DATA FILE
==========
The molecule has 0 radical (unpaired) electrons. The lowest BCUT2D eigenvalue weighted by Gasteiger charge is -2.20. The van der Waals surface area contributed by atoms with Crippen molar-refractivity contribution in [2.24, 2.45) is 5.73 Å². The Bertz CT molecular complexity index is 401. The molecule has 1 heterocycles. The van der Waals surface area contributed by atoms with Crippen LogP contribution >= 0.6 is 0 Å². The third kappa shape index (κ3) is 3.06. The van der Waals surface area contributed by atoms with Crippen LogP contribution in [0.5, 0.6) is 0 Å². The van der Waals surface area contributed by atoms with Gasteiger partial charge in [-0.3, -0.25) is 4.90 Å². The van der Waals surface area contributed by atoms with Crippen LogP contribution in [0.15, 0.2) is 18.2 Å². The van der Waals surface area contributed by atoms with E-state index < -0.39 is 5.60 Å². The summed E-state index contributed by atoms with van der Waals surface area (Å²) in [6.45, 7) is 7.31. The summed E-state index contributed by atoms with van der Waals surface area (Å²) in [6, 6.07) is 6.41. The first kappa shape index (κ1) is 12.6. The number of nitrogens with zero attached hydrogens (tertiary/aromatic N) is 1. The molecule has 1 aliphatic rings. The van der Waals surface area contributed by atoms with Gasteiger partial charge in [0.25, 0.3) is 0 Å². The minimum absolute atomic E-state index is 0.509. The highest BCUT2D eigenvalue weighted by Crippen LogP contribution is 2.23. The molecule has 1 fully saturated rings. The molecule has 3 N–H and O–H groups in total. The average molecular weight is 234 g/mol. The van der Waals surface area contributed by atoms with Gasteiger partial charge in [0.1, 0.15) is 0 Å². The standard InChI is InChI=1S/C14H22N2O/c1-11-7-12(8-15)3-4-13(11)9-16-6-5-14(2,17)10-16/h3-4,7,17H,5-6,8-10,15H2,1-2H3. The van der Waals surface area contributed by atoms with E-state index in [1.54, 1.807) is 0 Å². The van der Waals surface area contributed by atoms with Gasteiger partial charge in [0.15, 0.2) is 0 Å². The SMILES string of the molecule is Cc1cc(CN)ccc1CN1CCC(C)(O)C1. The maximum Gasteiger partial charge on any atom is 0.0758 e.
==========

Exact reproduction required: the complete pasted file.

The molecule has 0 radical (unpaired) electrons. The lowest BCUT2D eigenvalue weighted by Gasteiger charge is -2.20. The van der Waals surface area contributed by atoms with Crippen molar-refractivity contribution in [2.24, 2.45) is 5.73 Å². The Bertz CT molecular complexity index is 401. The molecule has 1 heterocycles. The van der Waals surface area contributed by atoms with Crippen LogP contribution >= 0.6 is 0 Å². The third kappa shape index (κ3) is 3.06. The van der Waals surface area contributed by atoms with Crippen LogP contribution in [0.5, 0.6) is 0 Å². The van der Waals surface area contributed by atoms with Gasteiger partial charge in [-0.3, -0.25) is 4.90 Å². The van der Waals surface area contributed by atoms with Crippen LogP contribution in [0.15, 0.2) is 18.2 Å². The van der Waals surface area contributed by atoms with E-state index < -0.39 is 5.60 Å². The summed E-state index contributed by atoms with van der Waals surface area (Å²) in [6.45, 7) is 7.31. The summed E-state index contributed by atoms with van der Waals surface area (Å²) in [6, 6.07) is 6.41. The first kappa shape index (κ1) is 12.6. The number of nitrogens with zero attached hydrogens (tertiary/aromatic N) is 1. The molecule has 1 aliphatic rings. The van der Waals surface area contributed by atoms with Gasteiger partial charge in [0.25, 0.3) is 0 Å². The minimum absolute atomic E-state index is 0.509. The highest BCUT2D eigenvalue weighted by Crippen LogP contribution is 2.23. The molecule has 1 fully saturated rings. The molecule has 3 N–H and O–H groups in total. The average molecular weight is 234 g/mol. The van der Waals surface area contributed by atoms with Gasteiger partial charge in [0.1, 0.15) is 0 Å². The standard InChI is InChI=1S/C14H22N2O/c1-11-7-12(8-15)3-4-13(11)9-16-6-5-14(2,17)10-16/h3-4,7,17H,5-6,8-10,15H2,1-2H3. The van der Waals surface area contributed by atoms with E-state index in [1.54, 1.807) is 0 Å². The van der Waals surface area contributed by atoms with Gasteiger partial charge in [0.15, 0.2) is 0 Å². The SMILES string of the molecule is Cc1cc(CN)ccc1CN1CCC(C)(O)C1. The maximum Gasteiger partial charge on any atom is 0.0758 e.